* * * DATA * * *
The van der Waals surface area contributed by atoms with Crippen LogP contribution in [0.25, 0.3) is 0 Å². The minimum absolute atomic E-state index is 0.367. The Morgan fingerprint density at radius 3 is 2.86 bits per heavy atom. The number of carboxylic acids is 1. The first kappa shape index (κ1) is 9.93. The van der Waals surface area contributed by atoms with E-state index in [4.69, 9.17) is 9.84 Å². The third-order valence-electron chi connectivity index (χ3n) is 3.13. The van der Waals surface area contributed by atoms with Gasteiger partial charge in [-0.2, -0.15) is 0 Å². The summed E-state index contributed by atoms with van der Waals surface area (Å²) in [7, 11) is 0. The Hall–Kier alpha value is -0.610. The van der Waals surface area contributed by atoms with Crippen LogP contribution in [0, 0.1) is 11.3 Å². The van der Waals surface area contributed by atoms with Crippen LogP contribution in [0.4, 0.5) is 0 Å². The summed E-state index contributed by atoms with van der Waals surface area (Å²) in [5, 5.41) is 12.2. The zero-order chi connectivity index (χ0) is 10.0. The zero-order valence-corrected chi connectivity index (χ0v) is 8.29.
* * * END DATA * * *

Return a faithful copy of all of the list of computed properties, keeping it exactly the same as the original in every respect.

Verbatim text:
The van der Waals surface area contributed by atoms with Crippen LogP contribution in [0.25, 0.3) is 0 Å². The minimum absolute atomic E-state index is 0.367. The Morgan fingerprint density at radius 3 is 2.86 bits per heavy atom. The number of carboxylic acids is 1. The first kappa shape index (κ1) is 9.93. The van der Waals surface area contributed by atoms with E-state index in [4.69, 9.17) is 9.84 Å². The third-order valence-electron chi connectivity index (χ3n) is 3.13. The van der Waals surface area contributed by atoms with Gasteiger partial charge in [-0.2, -0.15) is 0 Å². The summed E-state index contributed by atoms with van der Waals surface area (Å²) in [7, 11) is 0. The Hall–Kier alpha value is -0.610. The van der Waals surface area contributed by atoms with Crippen LogP contribution in [0, 0.1) is 11.3 Å². The van der Waals surface area contributed by atoms with Crippen LogP contribution in [0.4, 0.5) is 0 Å². The summed E-state index contributed by atoms with van der Waals surface area (Å²) in [5, 5.41) is 12.2. The zero-order chi connectivity index (χ0) is 10.0. The zero-order valence-corrected chi connectivity index (χ0v) is 8.29.